Skip to content

Birth and death


With National Minority Health Month quickly approaching, a local organization confronts the Black infant mortality rate–a decades old problem–by empowering one college-educated woman at a time.

On behalf of iDream for Racial Health Equity, a project of Community Partners, applications for the iDream Millennial Leadership Program are now open.

The program, which operates in collaboration with the USC Diversity in Healthcare Leadership Initiative, was created as a professional development opportunity for underrepresented and first-generation college students in need of learning how being in the African diaspora is affecting their health, specifically their pregnancies.

In 1992, the New England Journal of Medicine published a studying saying “in contrast to Black infants in the general population, Black infants born to college-educated parents have higher mortality rates than similar White infants.”

According to Healthy People 2020, in 2007, Asian or Pacific Islander mothers had the lowest infant mortality rate. The Black infant mortality rate was almost three times that rate. According to iDream, college-educated African American women continue to deliver premature and low-birthweight babies at a disproportionately higher rate because of their cultural background.

“This information isn’t new in being documented, but as an organization we are taking the bull by the horns. It’s 20 years later, and it’s still the worst,” said Wenonah Valentine, the executive director of iDream for Racial Health Equity. “Some say you don’t need any help because you’re not poor. This has nothing to do with social income. You may be a high-income woman but have poor health.”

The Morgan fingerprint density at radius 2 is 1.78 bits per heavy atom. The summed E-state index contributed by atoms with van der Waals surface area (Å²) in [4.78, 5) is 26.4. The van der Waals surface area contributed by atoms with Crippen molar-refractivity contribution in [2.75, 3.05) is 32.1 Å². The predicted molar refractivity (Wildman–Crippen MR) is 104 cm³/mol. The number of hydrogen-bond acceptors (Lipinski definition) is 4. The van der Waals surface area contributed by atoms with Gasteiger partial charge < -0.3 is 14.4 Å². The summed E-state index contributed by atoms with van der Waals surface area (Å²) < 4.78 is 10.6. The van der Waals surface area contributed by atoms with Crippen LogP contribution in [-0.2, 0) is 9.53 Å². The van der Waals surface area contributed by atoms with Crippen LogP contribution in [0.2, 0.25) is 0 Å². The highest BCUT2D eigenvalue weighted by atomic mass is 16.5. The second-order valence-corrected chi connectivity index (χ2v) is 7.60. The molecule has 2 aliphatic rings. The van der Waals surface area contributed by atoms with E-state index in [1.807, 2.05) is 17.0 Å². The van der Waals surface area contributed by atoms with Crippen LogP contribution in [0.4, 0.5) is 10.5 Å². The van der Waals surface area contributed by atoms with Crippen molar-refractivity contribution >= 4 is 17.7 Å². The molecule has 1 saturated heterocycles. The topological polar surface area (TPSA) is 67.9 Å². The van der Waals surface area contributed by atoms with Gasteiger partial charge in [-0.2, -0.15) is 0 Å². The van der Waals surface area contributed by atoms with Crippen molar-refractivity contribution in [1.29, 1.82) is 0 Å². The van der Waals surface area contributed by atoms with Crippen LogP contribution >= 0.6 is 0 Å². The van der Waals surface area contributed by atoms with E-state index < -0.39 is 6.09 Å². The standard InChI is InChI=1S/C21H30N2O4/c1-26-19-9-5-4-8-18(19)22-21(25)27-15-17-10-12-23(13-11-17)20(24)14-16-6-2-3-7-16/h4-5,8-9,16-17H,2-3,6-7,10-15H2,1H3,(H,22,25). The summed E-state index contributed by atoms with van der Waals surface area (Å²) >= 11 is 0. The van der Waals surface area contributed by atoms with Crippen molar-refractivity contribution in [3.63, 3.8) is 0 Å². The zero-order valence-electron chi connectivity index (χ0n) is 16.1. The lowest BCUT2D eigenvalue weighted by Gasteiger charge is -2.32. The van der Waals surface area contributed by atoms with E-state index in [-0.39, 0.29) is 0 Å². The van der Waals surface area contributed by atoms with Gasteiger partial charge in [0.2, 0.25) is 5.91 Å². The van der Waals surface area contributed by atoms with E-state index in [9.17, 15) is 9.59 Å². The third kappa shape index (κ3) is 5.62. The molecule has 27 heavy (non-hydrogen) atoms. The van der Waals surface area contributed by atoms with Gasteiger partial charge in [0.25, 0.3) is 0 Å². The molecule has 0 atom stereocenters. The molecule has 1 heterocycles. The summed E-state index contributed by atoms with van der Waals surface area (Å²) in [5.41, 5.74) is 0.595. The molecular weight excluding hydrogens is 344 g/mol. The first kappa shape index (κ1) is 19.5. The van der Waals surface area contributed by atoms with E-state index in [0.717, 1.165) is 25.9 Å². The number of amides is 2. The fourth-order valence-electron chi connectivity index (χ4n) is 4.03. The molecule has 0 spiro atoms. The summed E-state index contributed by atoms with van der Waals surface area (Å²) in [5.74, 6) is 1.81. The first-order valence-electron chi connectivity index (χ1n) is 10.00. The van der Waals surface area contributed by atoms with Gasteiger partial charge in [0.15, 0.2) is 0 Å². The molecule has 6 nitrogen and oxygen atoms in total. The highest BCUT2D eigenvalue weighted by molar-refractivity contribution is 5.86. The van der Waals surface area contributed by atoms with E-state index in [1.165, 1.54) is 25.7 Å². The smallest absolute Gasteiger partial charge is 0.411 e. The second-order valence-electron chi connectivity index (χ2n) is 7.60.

Originally founded in 1996 as the Pasadena Birthing Project, the nonprofit organization provided a support network for pregnant African American women. The project helped expecting mothers plan for healthy birth outcomes through mentorship and risk-reduction programs. Several years later, the organization eventually created a new mission statement that only encompassed supporting birth outcomes in the African American community. The new model, now known as iDream, is a repurposed organization that is working to reverse the myths that only poor Black women have severe health issues and at-risk pregnancies.

“Our purpose naturally was to improve and focus in on the health disparities of African American women. We discovered that the elimination of health disparities is really a huge section of health. The problems do not begin and end with pregnant women during their nine months. We must look at the life course of mothers and babies,” Valentine said.

“I think iDream is unique because it speaks to a demographic that doesn’t take care of themselves,” said Rebecca Bernard, a member of both the Los Angeles and Pasadena Mocha Moms. “This demographic has been glossed over. You are college educated. You have the resources, even though the scientific report states that they are at a higher risk than dropout mothers. The general assumption is poor people, and people without healthcare, are the ones that suffer from these realities.”

According to iDream, the solution is to help Black women recognize why they have adverse birth outcomes. Black infant mortality rates among college-educated mothers have been strongly linked to the high-stress lifestyles these women lead.

“Self-care is something we don’t prioritize,” said Bernard. “As nurturers, we put ourselves second, third, or fourth. It’s really important to prioritize down time because if you don’t take care of yourself, nobody else will.”